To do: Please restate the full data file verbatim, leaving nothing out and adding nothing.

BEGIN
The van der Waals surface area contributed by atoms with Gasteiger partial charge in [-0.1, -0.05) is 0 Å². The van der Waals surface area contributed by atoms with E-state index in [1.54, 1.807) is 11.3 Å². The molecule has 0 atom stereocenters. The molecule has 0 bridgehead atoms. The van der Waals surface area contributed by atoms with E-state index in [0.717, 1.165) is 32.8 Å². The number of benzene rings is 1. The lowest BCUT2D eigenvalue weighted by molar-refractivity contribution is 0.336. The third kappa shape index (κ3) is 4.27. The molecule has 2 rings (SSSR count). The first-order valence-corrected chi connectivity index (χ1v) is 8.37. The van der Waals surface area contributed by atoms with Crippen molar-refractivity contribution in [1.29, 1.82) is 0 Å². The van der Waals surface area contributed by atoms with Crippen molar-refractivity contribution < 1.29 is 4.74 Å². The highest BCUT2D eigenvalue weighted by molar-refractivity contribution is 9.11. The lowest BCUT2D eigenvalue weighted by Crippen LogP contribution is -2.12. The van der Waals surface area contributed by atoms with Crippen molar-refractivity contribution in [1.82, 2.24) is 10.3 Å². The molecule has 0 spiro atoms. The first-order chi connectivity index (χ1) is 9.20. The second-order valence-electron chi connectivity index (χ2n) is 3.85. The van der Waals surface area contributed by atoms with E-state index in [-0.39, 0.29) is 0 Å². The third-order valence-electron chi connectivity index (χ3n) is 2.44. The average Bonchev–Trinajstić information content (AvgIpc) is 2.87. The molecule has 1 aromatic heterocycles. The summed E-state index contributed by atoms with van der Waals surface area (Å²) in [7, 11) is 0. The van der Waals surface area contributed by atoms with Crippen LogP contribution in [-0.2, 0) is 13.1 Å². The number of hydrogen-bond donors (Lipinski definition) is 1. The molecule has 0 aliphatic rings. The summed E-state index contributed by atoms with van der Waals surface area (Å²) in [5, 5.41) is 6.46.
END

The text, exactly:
The van der Waals surface area contributed by atoms with Gasteiger partial charge in [-0.1, -0.05) is 0 Å². The van der Waals surface area contributed by atoms with E-state index in [1.54, 1.807) is 11.3 Å². The molecule has 0 atom stereocenters. The molecule has 0 bridgehead atoms. The van der Waals surface area contributed by atoms with E-state index in [0.717, 1.165) is 32.8 Å². The number of benzene rings is 1. The lowest BCUT2D eigenvalue weighted by molar-refractivity contribution is 0.336. The third kappa shape index (κ3) is 4.27. The molecule has 2 rings (SSSR count). The first-order valence-corrected chi connectivity index (χ1v) is 8.37. The van der Waals surface area contributed by atoms with Crippen molar-refractivity contribution in [1.29, 1.82) is 0 Å². The van der Waals surface area contributed by atoms with Crippen molar-refractivity contribution < 1.29 is 4.74 Å². The highest BCUT2D eigenvalue weighted by molar-refractivity contribution is 9.11. The lowest BCUT2D eigenvalue weighted by Crippen LogP contribution is -2.12. The van der Waals surface area contributed by atoms with Crippen molar-refractivity contribution in [1.82, 2.24) is 10.3 Å². The molecule has 0 spiro atoms. The first-order chi connectivity index (χ1) is 9.20. The second-order valence-electron chi connectivity index (χ2n) is 3.85. The van der Waals surface area contributed by atoms with E-state index in [-0.39, 0.29) is 0 Å². The third-order valence-electron chi connectivity index (χ3n) is 2.44. The average Bonchev–Trinajstić information content (AvgIpc) is 2.87. The molecule has 1 aromatic heterocycles. The summed E-state index contributed by atoms with van der Waals surface area (Å²) in [7, 11) is 0. The van der Waals surface area contributed by atoms with Crippen LogP contribution in [-0.2, 0) is 13.1 Å². The number of hydrogen-bond donors (Lipinski definition) is 1. The molecule has 0 aliphatic rings. The summed E-state index contributed by atoms with van der Waals surface area (Å²) in [5, 5.41) is 6.46.